Mind the gap
So why haven't teachers done something about it already?" No, this isn't a comment from an impatient parent or a stressed school governor. It's from a student science teacher during her postgraduate training year.
It was her response to finding the mismatch in the mathematical demands of the national curriculum's programmes of study for science and maths. She was yet to discover the limitations put on teachers' control of the national curriculum.
But for a trainee science teacher to have considered the impact of the national curriculum for maths on the teaching and learning of science was - and still is - uncommon. Rarer still are opportunities for science and maths trainee teachers to discuss the teaching and learning of each other's curriculum domains.
Yet science and maths are inextricably linked. How many science teachers have felt the need to teach the maths as well as the science so that children can handle equations? And how many maths teachers have wished to develop their pupils' mathematical skills using scientific data collected during maths lessons, so as to bring their subject to life?
The boundary between the two domains is hazy - if it exists at all. But in the vast majority of teacher-training institutions, liaison between science and maths student teachers and their trainers is unusual, mainly because of the pressure of time.
The Open University's postgraduate student teachers are all equipped with computers and communicate with each other, their course tutors and OU staff by means of electronic conferencing. As the academic responsible for the OU PGCE science course, I found the idea of using electronic conferencing to bring science and maths students together quuite irresistible. My maths counterpart, Michelle Selinger, was just as enthusiastic.
So we decided to stimulate our students with a compilation of perspectives on the science-maths relationship. This was "posted" to a computer-generated electronic conference, from which students downloaded and read at their convenience.
We invited our students to explore their own experiences of learning science and maths, the controversial servant-master dimension of the science-maths relationship, research on the relationship of pupils' achievements in science and maths, and their own and qualified teachers' teaching experiences.
Students were invited to share their thinking with one another. We emphasised that there were no preconceived "correct" viewpoints about the science-maths relationship. The computer-mediated conference was open for students' responses one week after the compilation posting.
We reckoned there would be enough momentum to sustain the electronic conference for two weeks. We underestimated. The conference was eventually closed after seven weeks, primarily because students were then embarking on their period of school experience and would have limited time for logging on for electronic communication. However, the nature of electronic conferencing is such that it was possible to leave the students' responses to the compilation and their interactions with each other for others to read at a later date.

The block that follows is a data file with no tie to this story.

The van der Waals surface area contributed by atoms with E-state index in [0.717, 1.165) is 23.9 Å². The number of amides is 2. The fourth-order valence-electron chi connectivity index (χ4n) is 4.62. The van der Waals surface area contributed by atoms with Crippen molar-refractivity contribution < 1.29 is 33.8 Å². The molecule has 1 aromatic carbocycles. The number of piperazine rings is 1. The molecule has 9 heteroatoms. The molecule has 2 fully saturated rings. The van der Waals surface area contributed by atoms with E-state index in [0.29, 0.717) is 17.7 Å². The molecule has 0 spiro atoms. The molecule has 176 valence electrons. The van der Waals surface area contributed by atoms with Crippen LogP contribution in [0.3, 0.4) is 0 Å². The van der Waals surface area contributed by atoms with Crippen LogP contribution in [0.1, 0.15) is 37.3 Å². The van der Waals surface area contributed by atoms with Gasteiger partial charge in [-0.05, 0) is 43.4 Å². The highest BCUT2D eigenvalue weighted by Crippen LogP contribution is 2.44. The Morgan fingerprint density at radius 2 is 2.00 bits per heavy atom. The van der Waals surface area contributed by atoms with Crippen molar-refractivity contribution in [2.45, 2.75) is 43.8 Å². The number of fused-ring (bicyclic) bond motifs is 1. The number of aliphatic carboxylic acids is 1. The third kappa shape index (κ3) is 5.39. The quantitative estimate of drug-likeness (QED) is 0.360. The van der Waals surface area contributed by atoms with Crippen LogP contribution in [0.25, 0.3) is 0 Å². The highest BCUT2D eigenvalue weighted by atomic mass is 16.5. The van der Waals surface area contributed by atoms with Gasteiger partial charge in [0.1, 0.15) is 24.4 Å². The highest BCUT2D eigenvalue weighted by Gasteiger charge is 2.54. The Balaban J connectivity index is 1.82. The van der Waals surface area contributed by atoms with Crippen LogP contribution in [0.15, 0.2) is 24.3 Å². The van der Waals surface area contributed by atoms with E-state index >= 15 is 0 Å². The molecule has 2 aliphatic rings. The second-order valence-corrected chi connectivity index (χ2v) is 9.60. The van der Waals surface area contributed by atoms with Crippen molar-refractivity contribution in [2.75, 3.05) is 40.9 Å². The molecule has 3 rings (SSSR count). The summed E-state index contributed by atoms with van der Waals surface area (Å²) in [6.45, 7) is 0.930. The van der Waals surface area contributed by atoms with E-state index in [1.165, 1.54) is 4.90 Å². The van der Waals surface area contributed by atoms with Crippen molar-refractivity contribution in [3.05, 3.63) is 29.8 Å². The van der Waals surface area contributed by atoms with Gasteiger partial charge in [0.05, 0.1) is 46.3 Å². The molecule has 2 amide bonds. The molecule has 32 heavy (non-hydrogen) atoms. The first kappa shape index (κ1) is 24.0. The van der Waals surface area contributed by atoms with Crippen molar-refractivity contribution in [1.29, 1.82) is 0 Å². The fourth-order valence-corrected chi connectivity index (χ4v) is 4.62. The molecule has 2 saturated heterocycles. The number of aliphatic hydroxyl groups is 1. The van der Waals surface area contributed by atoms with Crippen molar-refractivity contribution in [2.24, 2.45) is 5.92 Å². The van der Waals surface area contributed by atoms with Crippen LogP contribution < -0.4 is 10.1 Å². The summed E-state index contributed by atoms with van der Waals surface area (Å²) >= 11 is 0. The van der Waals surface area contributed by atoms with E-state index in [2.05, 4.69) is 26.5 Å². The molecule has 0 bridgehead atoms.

So what did the whole computer-mediated conference achieve and what did it facilitate that could not have been happened as a result of calling a meeting or running several workshops for science and maths PGCE students?
Student teachers' thinking was developed in terms of teaching science in maths lessons and the mathematical demands of teaching science, and many students felt others had influenced their thoughts. Indeed a high spot in the conference was when the maths and science students talked about what they needed to teach to pupils aged 11-16, and discovered for themselves the mismatch in the mathematical demands of national curriculum science and maths.
The great advantage for the students was the technology's flexibility. Students could dip into the conference, read a contribution and then explore the associated issues in texts and by discussion with school-based tutors. They could reflect and then, when ready, could themselves contribute - and in so doing aid the development of their own and their fellow students' thinking.
Responses were thus in many cases more considered than they would have been in a traditional discussion. What's more, the contributions are now electronically stored and available for a range of activities, including access by future cohorts of students and researchers.
What was particularly useful to us as teachers was that we could tell, from tracing the computer-stored histories of the contributions, who wrote what and who read what. That gave us an insight into what individual students had been thinking about, providing us with an invaluable resource to promote our students' learning. But the greatest reward was the high level of student participation.
Several students stayed on line with their computers after qualifying and continue to talk to each other at times convenient to them from their homes or schools. Perhaps that is the most useful outcome of the computer-mediated conference. It paved the way for a continuing collaboration of science and maths teachers to bridge the gap between their disciplines.
* Ann Benson has recentlystarted as science education lecturer at the University of Bristol. She was formerly lecturer in education(science) at the OU.